Booming Trump Economy Threatened by Shortage of Nearly 1 Million Truck Drivers


The U.S. trucking industry is facing a shortage of drivers, a growing problem that could have major ramifications for the U.S. economy.

According to an October 2017 report from the American Trucking Associations, the industry as a whole needs to hire about 900,000 additional drivers just to keep up with rising demand.

Truckers are crucial to the U.S. economy, with the ATA estimating that more than 70 percent “of all freight tonnage is moved on the nation’s highways.”

The driver shortage is nothing new. The industry has struggled to find drivers for about 15 years, but during the Great Recession, the economic downturn meant there were less goods being transported, and thus, less of a need for drivers.

However, when the economy recovered, the driver shortage became an issue once again, with a recent industry analysis from DAT Solutions revealing that at the beginning of 2018, only a single truck was available for every 12 loads that needed to be sent out, The Wall Street Journal reported.

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That was the worst ratio since 2005, when the the economy was facing the aftermath of Hurricane Katrina.

“In addition to the sheer lack of drivers, fleets are also suffering from a lack of qualified drivers, which amplifies the effects of the shortage on carriers,” ATA Chief Economist Bob Costello said in a news release.

“This means that even as the shortage numbers fluctuate, it remains a serious concern for our industry, for the supply chain and for the economy at large.”

Derek Leathers, who serves as the chief executive of Werner Enterprises, a trucking company based in Omaha, Nebraska, suggested there is a negative connotation surrounding truck drivers.

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“Being a truck driver was something that carried a certain level of honor with it,” he told WBUR’s “Here & Now” last month. “They were kind of the ‘knights of the road,’ and we lost that somewhere along the way, and I think often trucks are portrayed as sort of this negative reality on the road.”

Part of the reason for the driver shortage has to do with demographics. The Bureau of Labor Statistics estimated that in 2016, the average trucker was 55 years old. Moreover, 94 percent of drivers are men.

“Demographics are working against the industry,” Leathers said.

“The trucking industry average age is about 10 years older than the average age across other comparable industries like manufacturing and construction. So as those retirements are taking place, we’re just not seeing the same level of new entrants into the industry.”

The driver shortage is not good for the U.S. economy, as it can lead to delayed shipments and high prices.

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Bloomberg noted that in other industries, worker shortages can be easily remedied by increased pay or new hires. If that doesn’t fix the issue, then business will slow down, and the shortages won’t be an issue anymore.

But this is not the case in the trucking industry.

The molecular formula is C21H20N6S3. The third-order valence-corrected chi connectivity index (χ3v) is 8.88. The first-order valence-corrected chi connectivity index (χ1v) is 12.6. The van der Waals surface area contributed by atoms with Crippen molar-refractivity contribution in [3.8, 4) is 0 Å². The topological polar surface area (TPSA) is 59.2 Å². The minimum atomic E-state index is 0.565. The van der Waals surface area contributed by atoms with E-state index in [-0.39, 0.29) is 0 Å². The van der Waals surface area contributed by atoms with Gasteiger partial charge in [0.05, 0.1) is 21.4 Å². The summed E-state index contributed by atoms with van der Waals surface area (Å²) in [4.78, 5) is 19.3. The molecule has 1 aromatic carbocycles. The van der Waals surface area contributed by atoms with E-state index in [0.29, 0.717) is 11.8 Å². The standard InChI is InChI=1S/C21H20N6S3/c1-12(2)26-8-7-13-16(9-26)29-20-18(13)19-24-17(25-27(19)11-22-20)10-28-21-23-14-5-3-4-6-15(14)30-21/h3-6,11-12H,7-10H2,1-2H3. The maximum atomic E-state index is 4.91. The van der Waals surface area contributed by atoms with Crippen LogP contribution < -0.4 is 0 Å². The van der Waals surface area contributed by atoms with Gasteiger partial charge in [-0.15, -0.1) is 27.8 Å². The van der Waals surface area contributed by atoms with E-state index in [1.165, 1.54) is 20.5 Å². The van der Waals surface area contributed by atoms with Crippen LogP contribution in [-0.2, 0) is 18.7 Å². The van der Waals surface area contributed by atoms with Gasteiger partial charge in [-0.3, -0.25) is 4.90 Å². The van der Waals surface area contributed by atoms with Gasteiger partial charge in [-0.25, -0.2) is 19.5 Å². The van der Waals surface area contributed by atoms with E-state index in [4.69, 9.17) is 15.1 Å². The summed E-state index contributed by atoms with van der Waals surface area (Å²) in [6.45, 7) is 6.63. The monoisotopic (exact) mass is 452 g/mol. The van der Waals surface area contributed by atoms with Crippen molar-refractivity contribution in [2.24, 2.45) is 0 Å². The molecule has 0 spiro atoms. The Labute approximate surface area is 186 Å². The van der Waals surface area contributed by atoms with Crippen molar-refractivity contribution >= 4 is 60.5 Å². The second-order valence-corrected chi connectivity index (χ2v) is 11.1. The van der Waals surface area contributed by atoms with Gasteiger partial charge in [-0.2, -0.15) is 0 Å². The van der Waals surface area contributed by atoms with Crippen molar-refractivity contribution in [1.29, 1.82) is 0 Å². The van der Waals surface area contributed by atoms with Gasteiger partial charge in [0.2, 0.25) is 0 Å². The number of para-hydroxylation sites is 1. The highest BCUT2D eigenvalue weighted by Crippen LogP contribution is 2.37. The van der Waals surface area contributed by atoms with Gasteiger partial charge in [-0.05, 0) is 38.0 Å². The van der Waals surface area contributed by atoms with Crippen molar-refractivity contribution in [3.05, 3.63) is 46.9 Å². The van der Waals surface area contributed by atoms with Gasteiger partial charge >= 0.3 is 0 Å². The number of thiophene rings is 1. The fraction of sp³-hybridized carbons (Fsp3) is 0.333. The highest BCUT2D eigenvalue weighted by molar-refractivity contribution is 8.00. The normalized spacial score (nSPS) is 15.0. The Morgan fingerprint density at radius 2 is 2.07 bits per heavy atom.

“The trucking industry is unique because it’s the lifeblood of moving goods around the country,” Bloomberg stated. “Without enough trucks and drivers on the road, some combination of things is going to happen: Shipments will be delayed, and producers will have to pay higher prices to get goods to market.”

The driver shortage has been evident in labor statistics, as employment levels in the industry have essentially stayed the same since 2015.

Companies are attempting to attract more drivers, but it’s unclear as to whether or not their efforts will work.

For example, a plethora of companies have raised pay for their drivers.

“Pay in the industry’s come up considerably. Here at Werner our pay’s up 17 percent over the last couple of years,” Leathers said. “First-year entrants into the industry now make around $50,000 a year depending on what part of the business they go in. So it’s a good job. It pays well; you can build a family around it. It’s about getting that awareness out there.”

Costello, meanwhile, emphasized the importance of making it easier for would-be truckers to enter the industry.

“Unless steps are taken to make it easier for individuals to pursue careers in trucking, demand for drivers will continue to outstrip supply — eventually even leading to supply chain disruptions,” he said, according to USA Today.

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Joe Setyon was a deputy managing editor for The Western Journal who had spent his entire professional career in editing and reporting. He previously worked in Washington, D.C., as an assistant editor/reporter for Reason magazine.
Joe Setyon was deputy managing editor for The Western Journal with several years of copy editing and reporting experience. He graduated with a degree in communication studies from Grove City College, where he served as managing editor of the student-run newspaper. Joe previously worked as an assistant editor/reporter for Reason magazine, a libertarian publication in Washington, D.C., where he covered politics and wrote about government waste and abuse.
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